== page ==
State Politics

Fla. Cabinet recognizes Jerusalem as Israeli capital, warns Airbnb over West Bank policy

Attorney General Ashley Moody, Deputy Consul General Guy Gilady from the Consulate General of Israel in Miami, Chief Financial Officer Jimmy Patronis and Agriculture Commissioner Nikki Fried pose for a photo before the Florida Cabinet meeting on Jan. 29, 2018.
Attorney General Ashley Moody, Deputy Consul General Guy Gilady from the Consulate General of Israel in Miami, Chief Financial Officer Jimmy Patronis and Agriculture Commissioner Nikki Fried pose for a photo before the Florida Cabinet meeting on Jan. 29, 2018. sgross@miamiherald.com

The Florida Cabinet passed a symbolic resolution Tuesday, declaring that the state officially recognizes Jerusalem as the capital of Israel.

The resolution was brought to the Cabinet by Chief Financial Officer Jimmy Patronis, whose office last year pledged an increase in the state’s holdings of Israeli bonds. He said he hopes to make a statement that “the interests of Israel are the interests of Florida.”

Patronis added that while there was much criticism around President Donald Trump’s decision in December 2017 to move the U.S. Embassy from Tel Aviv to Jerusalem, Trump made a statement for the nation. Trump recognized the city as the capital of Israel and reversed nearly seven decades of American foreign policy, and Patronis proposed on Jan. 22 that Florida do the same. Palestinian leaders have hoped for decades that someday East Jerusalem would become the capital of a Palestinian state.

“While our nation has been criticized, we’ve made it clear that we remain close with our allies in the Middle East,” he said.

While Florida government has little to no sway over Israeli diplomacy, the state has a substantial Jewish population, estimated somewhere around 630,000.

Topics regarding Israeli diplomacy came up during the gubernatorial campaign. DeSantis once even made it a point to call himself someone who could be “the most pro-Israel governor in the country.”

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On campaign stops, DeSantis told stories about how lobbying the president and traveling to Israel for the dedication of the new U.S. embassy in Jerusalem was one his greatest accomplishments in Congress.

In a battle for Jewish voters, DeSantis accused his opponent, former Tallahassee Mayor Andrew Gillum, of supporting the Boycott, Divest and Sanctions (BDS) movement against Israel because he accepted support from Dream Defenders, a Miami-based group that has backed the boycott. He denied supporting BDS in a statement then.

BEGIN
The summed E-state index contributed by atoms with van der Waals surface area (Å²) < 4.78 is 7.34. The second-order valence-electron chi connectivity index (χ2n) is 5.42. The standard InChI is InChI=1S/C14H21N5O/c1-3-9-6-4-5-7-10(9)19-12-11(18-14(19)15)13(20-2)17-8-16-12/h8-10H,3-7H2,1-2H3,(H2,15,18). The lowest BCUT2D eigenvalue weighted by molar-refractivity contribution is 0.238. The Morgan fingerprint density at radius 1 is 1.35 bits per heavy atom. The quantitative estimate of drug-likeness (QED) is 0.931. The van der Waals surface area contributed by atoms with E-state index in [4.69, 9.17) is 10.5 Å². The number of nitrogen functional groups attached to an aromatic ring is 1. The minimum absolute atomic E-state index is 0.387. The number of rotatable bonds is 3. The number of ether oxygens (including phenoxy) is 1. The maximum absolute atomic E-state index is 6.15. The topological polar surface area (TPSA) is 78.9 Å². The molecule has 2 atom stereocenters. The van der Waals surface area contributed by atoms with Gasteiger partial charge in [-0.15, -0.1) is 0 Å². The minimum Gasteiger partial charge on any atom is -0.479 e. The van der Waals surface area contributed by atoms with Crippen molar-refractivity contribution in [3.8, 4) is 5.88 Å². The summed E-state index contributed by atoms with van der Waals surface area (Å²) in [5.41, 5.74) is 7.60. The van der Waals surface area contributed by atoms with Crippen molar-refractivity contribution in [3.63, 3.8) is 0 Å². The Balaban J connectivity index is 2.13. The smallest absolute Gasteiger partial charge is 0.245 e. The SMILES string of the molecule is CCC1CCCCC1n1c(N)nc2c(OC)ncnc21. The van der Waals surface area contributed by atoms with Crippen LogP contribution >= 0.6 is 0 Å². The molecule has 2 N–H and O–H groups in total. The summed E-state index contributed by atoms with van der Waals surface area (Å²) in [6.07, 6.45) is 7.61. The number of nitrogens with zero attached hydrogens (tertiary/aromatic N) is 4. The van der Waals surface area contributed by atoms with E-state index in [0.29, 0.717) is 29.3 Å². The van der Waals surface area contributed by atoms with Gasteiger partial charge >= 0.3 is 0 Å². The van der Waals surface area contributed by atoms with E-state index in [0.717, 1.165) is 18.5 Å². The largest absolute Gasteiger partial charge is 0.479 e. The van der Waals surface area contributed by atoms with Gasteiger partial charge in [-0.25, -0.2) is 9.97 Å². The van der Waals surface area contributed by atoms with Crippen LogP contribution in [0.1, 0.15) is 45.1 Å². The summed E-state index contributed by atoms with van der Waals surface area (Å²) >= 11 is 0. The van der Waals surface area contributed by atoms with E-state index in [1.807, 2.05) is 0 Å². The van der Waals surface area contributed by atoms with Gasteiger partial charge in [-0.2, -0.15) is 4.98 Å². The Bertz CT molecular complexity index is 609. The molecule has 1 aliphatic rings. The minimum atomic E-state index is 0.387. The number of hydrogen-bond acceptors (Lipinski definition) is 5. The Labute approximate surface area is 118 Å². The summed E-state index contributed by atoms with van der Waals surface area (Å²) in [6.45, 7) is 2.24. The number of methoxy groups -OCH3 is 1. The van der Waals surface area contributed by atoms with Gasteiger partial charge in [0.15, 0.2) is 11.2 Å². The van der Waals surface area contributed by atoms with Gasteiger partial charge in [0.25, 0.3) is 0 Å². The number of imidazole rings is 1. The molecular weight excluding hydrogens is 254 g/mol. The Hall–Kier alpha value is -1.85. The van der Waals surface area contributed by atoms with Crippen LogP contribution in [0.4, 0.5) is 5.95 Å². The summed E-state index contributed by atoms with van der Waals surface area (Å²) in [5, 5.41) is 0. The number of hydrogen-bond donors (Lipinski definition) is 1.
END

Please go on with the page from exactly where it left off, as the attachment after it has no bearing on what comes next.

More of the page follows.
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“BDS is nothing more than warmed-over anti-Semitism,” DeSantis told a crowd during his campaign. “I would never seek nor accept support political or otherwise from a group that supports a boycott of Israel.”

On June 30, Gillum gave an interview in Miami where he called Donald Trump’s decision to move the American embassy in Israel from Tel Aviv to Jerusalem “a provocation by the president that was unnecessary.”

At the meeting, Nikki Fried, the first Jewish woman on Florida’s Cabinet, said the resolution was symbolic of a “lifelong devotion” between the states.

“As a member of the Jewish community, this resolution is near and dear to my heart,” she said.

The resolution comes soon after an announcement from the governor, who said last week that Airbnb’s decision not to list properties in the Israeli West Bank may violate a state law that prohibits Florida from doing business with companies that boycott Israel. He said the company may face sanctions here. The Cabinet voted Tuesday to put Airbnb on a “scrutinized companies” list, giving the company a 90 day period to correct their policy in the West Bank.

“States like Florida are stepping up and saying if we allow Israel to be singled out, it’s only going to snowball,” DeSantis said Tuesday. “It’s a modern day David versus Goliath story. The Middle East already tried to suffocate Israel in its crib.”

At the meeting the Deputy Consul General of Israel from Miami thanked the Cabinet for recognizing Israel but also asked that they continue to address the AirBnb controversy.

“We, like you, abhor discrimination in all its forms,” Guy Gilady said. “Under your leadership, we see a deeper understanding regarding the values our nations share.”

Representatives for AirBnb were also at the meeting, but did not speak. They issued a statement after the meeting:

“We unequivocally reject and oppose the BDS movement and are disappointed by today’s vote,” they said. “There are over 20,000 Airbnb hosts in Israel who open their doors and showcase the best of Israeli hospitality to guests from around the world, which boosts local families, businesses and communities. Our community of hosts in Israel has already welcomed more than 1 million guests and we will continue to invest in Israel.”

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